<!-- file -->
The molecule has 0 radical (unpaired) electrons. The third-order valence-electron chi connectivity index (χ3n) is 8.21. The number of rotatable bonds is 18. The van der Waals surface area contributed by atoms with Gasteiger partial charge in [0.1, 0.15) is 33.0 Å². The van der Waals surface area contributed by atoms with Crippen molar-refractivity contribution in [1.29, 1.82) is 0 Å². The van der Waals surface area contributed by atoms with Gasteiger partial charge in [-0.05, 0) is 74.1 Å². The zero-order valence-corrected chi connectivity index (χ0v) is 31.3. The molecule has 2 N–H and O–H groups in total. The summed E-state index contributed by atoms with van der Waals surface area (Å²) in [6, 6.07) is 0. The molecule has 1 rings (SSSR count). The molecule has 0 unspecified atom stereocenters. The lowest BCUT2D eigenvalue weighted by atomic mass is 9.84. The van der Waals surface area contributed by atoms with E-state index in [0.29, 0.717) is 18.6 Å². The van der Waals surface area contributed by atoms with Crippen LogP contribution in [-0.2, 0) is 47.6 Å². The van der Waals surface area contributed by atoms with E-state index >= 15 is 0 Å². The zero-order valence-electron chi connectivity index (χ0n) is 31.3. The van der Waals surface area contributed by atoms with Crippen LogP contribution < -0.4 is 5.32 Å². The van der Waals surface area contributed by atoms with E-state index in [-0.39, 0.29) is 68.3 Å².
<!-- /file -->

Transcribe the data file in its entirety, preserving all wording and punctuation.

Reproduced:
The molecule has 0 radical (unpaired) electrons. The third-order valence-electron chi connectivity index (χ3n) is 8.21. The number of rotatable bonds is 18. The van der Waals surface area contributed by atoms with Gasteiger partial charge in [0.1, 0.15) is 33.0 Å². The van der Waals surface area contributed by atoms with Crippen molar-refractivity contribution in [1.29, 1.82) is 0 Å². The van der Waals surface area contributed by atoms with Gasteiger partial charge in [-0.05, 0) is 74.1 Å². The zero-order valence-corrected chi connectivity index (χ0v) is 31.3. The molecule has 2 N–H and O–H groups in total. The summed E-state index contributed by atoms with van der Waals surface area (Å²) in [6, 6.07) is 0. The molecule has 1 rings (SSSR count). The molecule has 0 unspecified atom stereocenters. The lowest BCUT2D eigenvalue weighted by atomic mass is 9.84. The van der Waals surface area contributed by atoms with E-state index in [0.29, 0.717) is 18.6 Å². The van der Waals surface area contributed by atoms with Crippen LogP contribution in [-0.2, 0) is 47.6 Å². The van der Waals surface area contributed by atoms with E-state index >= 15 is 0 Å². The zero-order valence-electron chi connectivity index (χ0n) is 31.3. The van der Waals surface area contributed by atoms with Crippen LogP contribution < -0.4 is 5.32 Å². The van der Waals surface area contributed by atoms with E-state index in [-0.39, 0.29) is 68.3 Å².